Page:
Referring to FIG. 1 which illustrates the external appearance of the invention, an external microphone 10 is mounted to the exterior of a moisture resistent case 11. The case 11 is fitted with a lid 12. Referring to FIG. 2, the case 11 is weather resistent and, in particular, moisture resistent. The case 11 is preferably of a monolithic construction, such as one piece molded plastic or of metal with welded seams. The case 11 is provided with a gasket 13 in the preferred embodiment so that closing the lid 12 results in a moisture resistent barrier between the environment and the interior of the case 11.
The interior of the case 11 is divided into an essentially open portion 14 and an electronics containing portion 15. The open portion 14 is used to receive any of a number of standard consumer quality portable cassette tape recorders.
The electronics containing portion 15 is defined by a vertical control panel 16 and a horizontal control panel 17.
The vertical control panel 16 and the horizontal control panel 17 are shown in greater detail in plan views in FIGS. 3 and 4, respectively. The vertical control panel 16 contains a timing control 18 for a time recording selector 37 for selecting the proportion of time that the recording apparatus is turned on, and a receptacle for holding a pair of 9 volt batteries 19 for powering the sound amplification apparatus. The horizontal control panel 17 provides a volume control 20, battery check switch 21, on-off switch 22, digital clock read out 23 for a digital clock 35 and earphone plug 24.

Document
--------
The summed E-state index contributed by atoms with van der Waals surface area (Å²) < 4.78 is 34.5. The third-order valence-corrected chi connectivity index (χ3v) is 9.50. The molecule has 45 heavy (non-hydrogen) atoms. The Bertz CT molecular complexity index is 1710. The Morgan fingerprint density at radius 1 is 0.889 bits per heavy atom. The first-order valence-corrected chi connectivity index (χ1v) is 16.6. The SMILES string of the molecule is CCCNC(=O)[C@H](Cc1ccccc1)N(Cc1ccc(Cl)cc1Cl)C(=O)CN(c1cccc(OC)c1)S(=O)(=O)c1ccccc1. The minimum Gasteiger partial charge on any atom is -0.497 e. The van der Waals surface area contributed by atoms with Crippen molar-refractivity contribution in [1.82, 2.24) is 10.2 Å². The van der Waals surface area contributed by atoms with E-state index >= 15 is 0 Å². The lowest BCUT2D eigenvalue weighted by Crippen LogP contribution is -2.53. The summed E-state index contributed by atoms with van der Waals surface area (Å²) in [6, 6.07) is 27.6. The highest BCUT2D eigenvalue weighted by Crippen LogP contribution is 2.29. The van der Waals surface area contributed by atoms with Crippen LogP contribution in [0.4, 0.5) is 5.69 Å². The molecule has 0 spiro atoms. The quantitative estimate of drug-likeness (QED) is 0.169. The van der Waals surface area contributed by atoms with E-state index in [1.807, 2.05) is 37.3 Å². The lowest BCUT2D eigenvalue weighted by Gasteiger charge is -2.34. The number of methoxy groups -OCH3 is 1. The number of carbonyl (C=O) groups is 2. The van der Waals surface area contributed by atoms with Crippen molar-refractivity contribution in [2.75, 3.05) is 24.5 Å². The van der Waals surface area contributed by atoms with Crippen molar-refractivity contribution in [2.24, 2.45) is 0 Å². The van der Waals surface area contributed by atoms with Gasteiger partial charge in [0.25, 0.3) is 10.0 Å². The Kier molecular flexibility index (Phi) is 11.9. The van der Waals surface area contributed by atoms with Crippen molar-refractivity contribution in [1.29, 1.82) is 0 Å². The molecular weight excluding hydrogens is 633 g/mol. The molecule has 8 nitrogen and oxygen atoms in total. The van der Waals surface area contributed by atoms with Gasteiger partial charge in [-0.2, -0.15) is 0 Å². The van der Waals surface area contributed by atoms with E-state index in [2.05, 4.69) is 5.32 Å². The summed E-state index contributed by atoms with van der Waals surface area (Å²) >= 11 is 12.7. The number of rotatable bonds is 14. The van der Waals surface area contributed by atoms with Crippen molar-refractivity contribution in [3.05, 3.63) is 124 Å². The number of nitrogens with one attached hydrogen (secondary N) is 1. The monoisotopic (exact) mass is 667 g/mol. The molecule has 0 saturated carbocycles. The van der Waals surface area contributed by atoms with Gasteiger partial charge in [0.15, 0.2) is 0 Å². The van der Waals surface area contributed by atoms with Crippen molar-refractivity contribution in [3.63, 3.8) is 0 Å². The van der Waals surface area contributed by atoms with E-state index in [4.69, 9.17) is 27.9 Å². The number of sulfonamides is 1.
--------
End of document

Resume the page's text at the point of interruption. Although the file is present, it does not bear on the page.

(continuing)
Referring to FIG. 5, the operation of the present invention is described. The external microphone 10 has electrical connections 25 to a high gain amplifier 26. The amplifier 26 must have high gain in order to amplify sounds over a large geographic area. It is desirable, however, that the amplifier 26 provide for automatic gain control so that distant sounds may be amplified but louder sounds in the near vicinity do not overload the amplifier 26. Furthermore, it is desirable that the amplifier 26 have a low current draw so that the device may be operated by a limited number of batteries 19 for an extended period of time. A pair of 9 volt batteries have provided good experience in practice. Electrical connections 27 are provided between the amplifier 26 and a cassette tape recorder 28. The cassette tape recorder 28 may be any one of a number of standard consumer grade cassette tape recorders. The cassette tape recorder 28 is powered by its own internal batteries and thus presents no drain on the batteries 19 whose function is to power the amplifier 26 and related electronics.